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The case for communion before baptism

The case for communion before baptism

The Anglican Journal has a helpful article on “Open Communion,” also known as “Communion Before Baptism.”

The case for open communion

From The Anglican Journal

Should we invite persons who are not baptized to receive Holy Communion? The church is discussing this question today. Anglicans traditionally have believed that the eucharist is a family meal, reserved for members of the church through baptism. Those who are not baptized are not members of the church; therefore, they cannot participate in the family meal.

This exclusive view of the eucharist has a long history. St. Paul warns against eating and drinking in an “unworthy manner” (I Cor. 11:27), though he seems to leave the decision whether to partake in the meal to each person’s conscience (I Cor. 11:28).

Closed communion is standard practice in some Christian churches, including the Roman Catholic and Orthodox. However, many Anglican churches now practice open communion. There are good reasons, both missional and theological, for doing so.


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Paige Baker

“Forgive the cliches but cheap grace is, well, still cheap grace. What one gets free is worth every penny that is paid for it.”

My understanding has always been that grace to us is free. Jesus already paid for it–all we have to do is accept it.

If you have to pay for it, it isn’t grace.

Paul Woodrum

We nobly invoke grace and generosity, hospitality and inclusion to justify inviting everyone, baptized or not, to the altar to receive the sacrament. I wonder if the real reason might not be institutional panic over declining numbers and further ponder, considering human nature, if this isn’t the opposite of what we should be doing — observing some boundaries and maintaining some standards. Even the Ethiopian eunuch, as much of a spiritually hungry outsider as one can imagine, was first instructed, then baptized and then fed.

Forgive the cliches but cheap grace is, well, still cheap grace. What one gets free is worth every penny that is paid for it.

Worship means giving worth to but could it be that in our desperation to survive we’ve so devalued Christian belief and practice that, for many, if not most, it’s hardly worth the bother?

Michel Alexandre Salim, AOJN

Like Susan, based on Sara Miles’ experience I would think that communion should not be denied to those who feel called to receive it, as indeed it can be a transformative experience.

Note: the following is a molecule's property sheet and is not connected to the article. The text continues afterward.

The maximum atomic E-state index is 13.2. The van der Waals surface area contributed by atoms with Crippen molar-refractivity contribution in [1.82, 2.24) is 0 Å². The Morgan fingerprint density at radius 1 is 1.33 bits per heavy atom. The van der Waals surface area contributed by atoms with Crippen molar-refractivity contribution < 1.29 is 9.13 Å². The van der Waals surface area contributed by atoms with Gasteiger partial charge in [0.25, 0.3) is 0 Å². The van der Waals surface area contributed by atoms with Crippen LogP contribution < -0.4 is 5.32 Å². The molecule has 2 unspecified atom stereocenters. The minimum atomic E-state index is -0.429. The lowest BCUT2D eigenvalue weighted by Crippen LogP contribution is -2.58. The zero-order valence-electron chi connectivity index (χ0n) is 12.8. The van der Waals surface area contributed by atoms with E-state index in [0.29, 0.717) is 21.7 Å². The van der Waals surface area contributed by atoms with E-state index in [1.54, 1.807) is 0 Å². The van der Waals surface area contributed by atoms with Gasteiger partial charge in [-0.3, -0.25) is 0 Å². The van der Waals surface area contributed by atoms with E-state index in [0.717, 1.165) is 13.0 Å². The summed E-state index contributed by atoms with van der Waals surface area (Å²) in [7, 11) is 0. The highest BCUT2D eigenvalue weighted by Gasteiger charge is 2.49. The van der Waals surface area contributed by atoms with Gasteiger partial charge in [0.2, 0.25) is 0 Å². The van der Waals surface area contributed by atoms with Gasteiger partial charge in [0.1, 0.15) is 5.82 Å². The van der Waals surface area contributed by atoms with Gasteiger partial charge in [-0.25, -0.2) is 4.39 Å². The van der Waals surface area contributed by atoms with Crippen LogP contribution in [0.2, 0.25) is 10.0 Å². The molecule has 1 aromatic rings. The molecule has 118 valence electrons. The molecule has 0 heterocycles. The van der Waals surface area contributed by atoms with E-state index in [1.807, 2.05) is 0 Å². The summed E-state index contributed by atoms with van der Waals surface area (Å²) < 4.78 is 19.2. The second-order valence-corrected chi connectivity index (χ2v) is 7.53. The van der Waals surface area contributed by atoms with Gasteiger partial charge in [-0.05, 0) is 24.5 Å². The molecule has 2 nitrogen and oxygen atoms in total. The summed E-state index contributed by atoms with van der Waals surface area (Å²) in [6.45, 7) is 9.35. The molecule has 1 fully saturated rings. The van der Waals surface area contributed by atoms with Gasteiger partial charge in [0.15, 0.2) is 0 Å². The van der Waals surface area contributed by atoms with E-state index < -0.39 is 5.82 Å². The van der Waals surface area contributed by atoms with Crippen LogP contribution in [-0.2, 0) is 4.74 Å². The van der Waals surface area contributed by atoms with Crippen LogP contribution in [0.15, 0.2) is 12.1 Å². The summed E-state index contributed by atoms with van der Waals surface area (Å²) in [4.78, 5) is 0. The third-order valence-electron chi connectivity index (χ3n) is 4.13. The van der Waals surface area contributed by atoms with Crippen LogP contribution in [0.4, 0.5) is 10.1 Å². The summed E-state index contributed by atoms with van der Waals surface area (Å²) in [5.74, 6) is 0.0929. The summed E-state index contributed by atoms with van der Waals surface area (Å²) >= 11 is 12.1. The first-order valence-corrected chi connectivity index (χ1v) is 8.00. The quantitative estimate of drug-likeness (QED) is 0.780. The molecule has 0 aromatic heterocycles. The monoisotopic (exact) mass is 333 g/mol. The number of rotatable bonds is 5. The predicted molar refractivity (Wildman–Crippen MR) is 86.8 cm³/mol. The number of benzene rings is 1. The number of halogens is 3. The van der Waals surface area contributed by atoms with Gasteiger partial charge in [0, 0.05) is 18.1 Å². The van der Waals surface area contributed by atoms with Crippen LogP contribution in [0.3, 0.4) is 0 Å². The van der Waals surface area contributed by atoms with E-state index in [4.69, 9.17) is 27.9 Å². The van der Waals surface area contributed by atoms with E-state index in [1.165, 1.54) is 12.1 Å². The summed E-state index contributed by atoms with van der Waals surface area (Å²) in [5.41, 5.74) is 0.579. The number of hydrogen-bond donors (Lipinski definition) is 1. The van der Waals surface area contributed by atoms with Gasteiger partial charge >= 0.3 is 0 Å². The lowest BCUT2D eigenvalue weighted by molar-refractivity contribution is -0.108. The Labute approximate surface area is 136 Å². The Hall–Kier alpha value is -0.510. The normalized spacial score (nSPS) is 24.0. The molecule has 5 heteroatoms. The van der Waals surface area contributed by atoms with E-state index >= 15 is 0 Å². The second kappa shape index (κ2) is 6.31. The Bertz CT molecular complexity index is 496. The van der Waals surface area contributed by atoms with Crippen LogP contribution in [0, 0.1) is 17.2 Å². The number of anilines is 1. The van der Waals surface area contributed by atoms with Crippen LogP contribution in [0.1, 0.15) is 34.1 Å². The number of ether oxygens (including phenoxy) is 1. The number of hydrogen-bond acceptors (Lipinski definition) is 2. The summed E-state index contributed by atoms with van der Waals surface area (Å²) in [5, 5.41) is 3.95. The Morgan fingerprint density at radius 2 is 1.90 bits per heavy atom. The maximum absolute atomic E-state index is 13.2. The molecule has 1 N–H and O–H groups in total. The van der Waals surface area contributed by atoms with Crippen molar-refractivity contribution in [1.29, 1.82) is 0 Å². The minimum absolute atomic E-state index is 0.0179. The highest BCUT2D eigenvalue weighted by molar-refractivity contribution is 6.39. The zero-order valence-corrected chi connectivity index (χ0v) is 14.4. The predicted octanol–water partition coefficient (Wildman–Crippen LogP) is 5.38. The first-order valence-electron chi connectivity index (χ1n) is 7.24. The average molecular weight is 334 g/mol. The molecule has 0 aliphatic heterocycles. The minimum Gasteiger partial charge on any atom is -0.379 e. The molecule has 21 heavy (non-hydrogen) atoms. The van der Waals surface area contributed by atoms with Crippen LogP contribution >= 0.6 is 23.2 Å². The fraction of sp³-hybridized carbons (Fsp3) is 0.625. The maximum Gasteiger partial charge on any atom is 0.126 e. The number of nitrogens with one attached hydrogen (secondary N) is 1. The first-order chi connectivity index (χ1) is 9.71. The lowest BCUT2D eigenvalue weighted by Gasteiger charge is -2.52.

In practice, I’m not aware of “baptismal check” resulting in people being turned away, though. Or of Episcopal celebrants refusing someone communion (though the BCP lists criteria for refusing someone).

Perhaps the invitation could be broadened to include baptised Christians (who presumably understand what communion is about) as well as those who have some understanding as to its significance, *and* feel called to it.

After all, given the wide differences in understanding about the eucharist, wouldn’t a Catholic/Orthodox/Lutheran/Anglican-leaning non-baptised seeker have a more appropriate understanding of how we celebrate it than, say, a baptised Reform Christian?


For me, per always, I see the paradox in this.

I understand the value of/emphasis on Baptism as the general (canonical) admission to the Lord’s Table…

AND I see the Economy of Grace, which says “Y’all Come!” to the Table, regardless of wedding garment or baptismal certificate (Checking for a proper certificate? Haven’t we had too much of that lately? O_o)

We don’t want to stress Open Communion to the point that Holy Baptism (and catechesis before it) becomes somehow optional (or worse). At the same time, we don’t want to throw up a stumbling block to the Holy Spirit, inspiring someone to come to the altar Right Here/Right Now. Both/And. Paradox.

JC Fisher

Richard E. Helmer

For me, the call to humility in this discussion over sacraments offered and sacraments received is paramount. Thing is, it cuts both ways — humility in the face of the Church’s teaching about what is normative, and humility in administering the sacrament in a context of communally experienced grace.

Facile assertions of rectitude on either side simply won’t do.

Here’s one approach:

In our parish, I share the traditional norm when asked. In worship, we invite people to discern the call to receive. In writing, we reflect the intimate relationship between communion and baptism. At the rail, open hands are given the Body of Christ.

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